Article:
Aug 30, 2021 | Ruth Hartgen, PHR, Director of HR at HRCI
Accommodating Mental Illness in the Workplace
Mental illnesses are often invisible to the casual observer. We know all too well that doesn’t mean they aren’t there. Individuals with mental illness frequently face stigmas from those who don’t make the effort to understand or empathize with them. But that’s slowly changing. More employees are acknowledging their mental health, and how it impacts their productivity.
Mental health is being discussed more as it’s increasingly destigmatized, but that’s not the only reason for the growing conversation. COVID and its ensuing complications have taken a toll on our collective mental wellness. Since the pandemic began, more employees have admitted to experiencing mental health issues than ever before. One survey of over 1,400 workers found 39% of employees experienced mental health issues in 2019; that number climbed to 46% in 2020. Quite simply, your HR team is more likely than ever before to be tasked with accommodating mental illness in the workplace.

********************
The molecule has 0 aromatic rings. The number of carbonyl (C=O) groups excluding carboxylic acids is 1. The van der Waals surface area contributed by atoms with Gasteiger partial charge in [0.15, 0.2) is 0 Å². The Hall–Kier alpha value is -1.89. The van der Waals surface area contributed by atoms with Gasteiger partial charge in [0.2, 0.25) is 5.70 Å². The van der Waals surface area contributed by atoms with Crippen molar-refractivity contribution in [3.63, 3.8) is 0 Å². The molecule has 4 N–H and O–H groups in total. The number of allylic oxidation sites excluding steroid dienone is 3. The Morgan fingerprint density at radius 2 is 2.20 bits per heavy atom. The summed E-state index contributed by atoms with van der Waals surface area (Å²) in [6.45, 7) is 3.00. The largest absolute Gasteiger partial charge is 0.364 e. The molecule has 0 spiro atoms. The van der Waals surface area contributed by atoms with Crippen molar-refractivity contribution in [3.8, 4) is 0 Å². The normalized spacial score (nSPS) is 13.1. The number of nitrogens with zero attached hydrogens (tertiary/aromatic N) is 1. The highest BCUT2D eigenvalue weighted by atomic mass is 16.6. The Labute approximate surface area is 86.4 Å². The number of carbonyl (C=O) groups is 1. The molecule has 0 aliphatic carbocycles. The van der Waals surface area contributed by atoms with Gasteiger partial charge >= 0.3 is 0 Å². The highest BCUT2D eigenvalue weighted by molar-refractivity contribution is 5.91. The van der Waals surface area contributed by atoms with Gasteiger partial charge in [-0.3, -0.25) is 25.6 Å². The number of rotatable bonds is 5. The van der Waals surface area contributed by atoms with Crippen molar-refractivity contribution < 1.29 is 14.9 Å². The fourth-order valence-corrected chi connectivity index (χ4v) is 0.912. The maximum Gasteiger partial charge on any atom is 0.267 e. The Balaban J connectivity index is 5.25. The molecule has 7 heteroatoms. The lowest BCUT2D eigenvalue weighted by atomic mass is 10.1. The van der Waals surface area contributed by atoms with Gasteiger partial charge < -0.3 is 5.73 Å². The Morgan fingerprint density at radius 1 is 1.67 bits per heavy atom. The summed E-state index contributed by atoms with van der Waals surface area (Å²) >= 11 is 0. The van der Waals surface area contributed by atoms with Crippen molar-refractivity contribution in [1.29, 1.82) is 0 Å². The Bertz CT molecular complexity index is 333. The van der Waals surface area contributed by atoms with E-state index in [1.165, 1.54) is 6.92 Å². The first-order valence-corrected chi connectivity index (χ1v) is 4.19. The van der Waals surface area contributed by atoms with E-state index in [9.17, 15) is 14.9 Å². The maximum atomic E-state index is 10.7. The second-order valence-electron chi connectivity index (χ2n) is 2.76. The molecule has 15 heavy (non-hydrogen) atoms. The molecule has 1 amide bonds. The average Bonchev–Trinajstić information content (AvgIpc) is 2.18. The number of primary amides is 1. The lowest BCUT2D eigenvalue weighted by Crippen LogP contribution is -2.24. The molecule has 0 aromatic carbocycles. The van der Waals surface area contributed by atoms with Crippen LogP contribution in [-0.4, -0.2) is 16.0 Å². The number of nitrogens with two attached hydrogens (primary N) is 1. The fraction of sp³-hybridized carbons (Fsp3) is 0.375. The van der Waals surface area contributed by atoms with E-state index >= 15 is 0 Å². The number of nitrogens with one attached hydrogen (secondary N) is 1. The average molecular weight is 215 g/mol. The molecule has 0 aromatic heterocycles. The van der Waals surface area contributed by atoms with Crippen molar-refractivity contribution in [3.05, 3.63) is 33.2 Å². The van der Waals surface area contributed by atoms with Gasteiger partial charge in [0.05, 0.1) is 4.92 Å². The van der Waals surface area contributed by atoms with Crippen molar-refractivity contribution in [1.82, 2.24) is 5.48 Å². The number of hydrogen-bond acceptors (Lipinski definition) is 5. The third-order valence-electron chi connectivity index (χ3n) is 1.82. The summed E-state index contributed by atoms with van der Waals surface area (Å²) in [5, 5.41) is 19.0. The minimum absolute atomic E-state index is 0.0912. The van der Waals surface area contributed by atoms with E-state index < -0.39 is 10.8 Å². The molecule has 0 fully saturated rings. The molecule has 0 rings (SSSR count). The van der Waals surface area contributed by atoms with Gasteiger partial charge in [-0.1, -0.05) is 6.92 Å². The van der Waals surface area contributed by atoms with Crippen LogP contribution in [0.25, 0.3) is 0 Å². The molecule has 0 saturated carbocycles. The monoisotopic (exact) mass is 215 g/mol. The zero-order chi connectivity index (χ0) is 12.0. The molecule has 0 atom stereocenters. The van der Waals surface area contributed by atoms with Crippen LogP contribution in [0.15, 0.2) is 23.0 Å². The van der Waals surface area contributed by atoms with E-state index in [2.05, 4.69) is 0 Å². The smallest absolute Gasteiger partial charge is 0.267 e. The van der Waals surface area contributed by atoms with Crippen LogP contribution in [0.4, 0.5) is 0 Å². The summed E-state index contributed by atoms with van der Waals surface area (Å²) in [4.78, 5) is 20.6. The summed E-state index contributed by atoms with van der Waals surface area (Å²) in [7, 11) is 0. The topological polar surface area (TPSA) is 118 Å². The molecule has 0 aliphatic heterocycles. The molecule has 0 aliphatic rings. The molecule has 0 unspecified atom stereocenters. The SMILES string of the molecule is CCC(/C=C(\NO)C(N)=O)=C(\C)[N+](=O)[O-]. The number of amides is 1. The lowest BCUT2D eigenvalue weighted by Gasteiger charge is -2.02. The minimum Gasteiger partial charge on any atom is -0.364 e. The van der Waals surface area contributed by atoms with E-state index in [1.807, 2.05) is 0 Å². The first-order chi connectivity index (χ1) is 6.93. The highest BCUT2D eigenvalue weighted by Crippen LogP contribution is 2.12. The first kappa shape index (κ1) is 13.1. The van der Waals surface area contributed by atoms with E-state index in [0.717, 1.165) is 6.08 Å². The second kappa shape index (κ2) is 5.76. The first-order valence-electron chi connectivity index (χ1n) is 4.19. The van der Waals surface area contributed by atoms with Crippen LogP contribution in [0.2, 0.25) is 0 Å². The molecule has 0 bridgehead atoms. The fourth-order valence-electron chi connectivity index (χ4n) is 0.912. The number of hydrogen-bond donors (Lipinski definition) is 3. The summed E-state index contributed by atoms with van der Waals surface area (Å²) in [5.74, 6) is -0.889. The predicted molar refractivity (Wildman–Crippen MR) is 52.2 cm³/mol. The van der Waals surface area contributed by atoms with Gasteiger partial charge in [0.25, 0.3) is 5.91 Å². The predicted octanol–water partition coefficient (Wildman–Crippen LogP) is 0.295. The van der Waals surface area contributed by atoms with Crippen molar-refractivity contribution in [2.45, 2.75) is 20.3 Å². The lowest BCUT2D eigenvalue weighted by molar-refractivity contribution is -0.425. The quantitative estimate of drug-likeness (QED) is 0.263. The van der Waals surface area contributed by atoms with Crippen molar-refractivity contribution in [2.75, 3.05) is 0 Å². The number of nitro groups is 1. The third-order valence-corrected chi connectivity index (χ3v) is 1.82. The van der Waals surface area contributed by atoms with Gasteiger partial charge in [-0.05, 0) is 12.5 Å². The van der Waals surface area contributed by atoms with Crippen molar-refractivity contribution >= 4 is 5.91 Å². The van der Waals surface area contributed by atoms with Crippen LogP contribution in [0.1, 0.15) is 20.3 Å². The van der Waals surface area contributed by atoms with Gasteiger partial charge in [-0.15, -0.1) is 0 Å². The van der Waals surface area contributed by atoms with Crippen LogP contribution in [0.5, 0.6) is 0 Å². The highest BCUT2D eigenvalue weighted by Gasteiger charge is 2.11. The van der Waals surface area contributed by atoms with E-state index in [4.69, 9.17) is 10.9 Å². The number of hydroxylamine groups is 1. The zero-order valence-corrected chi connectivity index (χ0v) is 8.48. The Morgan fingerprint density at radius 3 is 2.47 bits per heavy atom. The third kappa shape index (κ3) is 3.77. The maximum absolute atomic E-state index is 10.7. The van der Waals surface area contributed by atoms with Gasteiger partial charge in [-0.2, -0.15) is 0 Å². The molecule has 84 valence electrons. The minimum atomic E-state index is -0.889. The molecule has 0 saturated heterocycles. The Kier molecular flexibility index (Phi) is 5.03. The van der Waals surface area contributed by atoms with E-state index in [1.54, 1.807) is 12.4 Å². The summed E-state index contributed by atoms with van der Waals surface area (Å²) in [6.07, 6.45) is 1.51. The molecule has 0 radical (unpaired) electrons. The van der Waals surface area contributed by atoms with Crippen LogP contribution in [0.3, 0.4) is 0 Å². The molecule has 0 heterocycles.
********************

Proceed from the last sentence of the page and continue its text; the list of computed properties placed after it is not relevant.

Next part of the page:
Helping employees feel comfortable enough to request accommodations for mental illness requires an attentive, empathetic workplace culture. Here’s how to support better mental health at your organization.
Train Managers to Recognize Performance Indicators
Mental illness can manifest in many ways, often impacting performance. HR teams and managers should proactively learn about symptoms and how to accommodate them. Performance-based indicators include tardiness, reluctance to engage in a specific task or other deficiencies. Previously solid performers may suddenly struggle.
“Leaders or managers need to be on the lookout for language that isn't as clear around, ‘I need help’,” says Kelly Marinelli, SPHR, Associate Director of People and Culture at GenapSys. “That might be the first indicator that we need to engage in a process of figuring this out.”
Train managers on the process of opening a dialogue. Employees don’t have to explicitly ask for accommodation to begin the conversation about their needs. “It’s always an interactive process,” says Stacey Hipsman, SPHR, VP of HR and Administration at Black Dragon Capital. The more attuned managers are to indicators of mental illness, the easier it can be for the employee to make their needs known.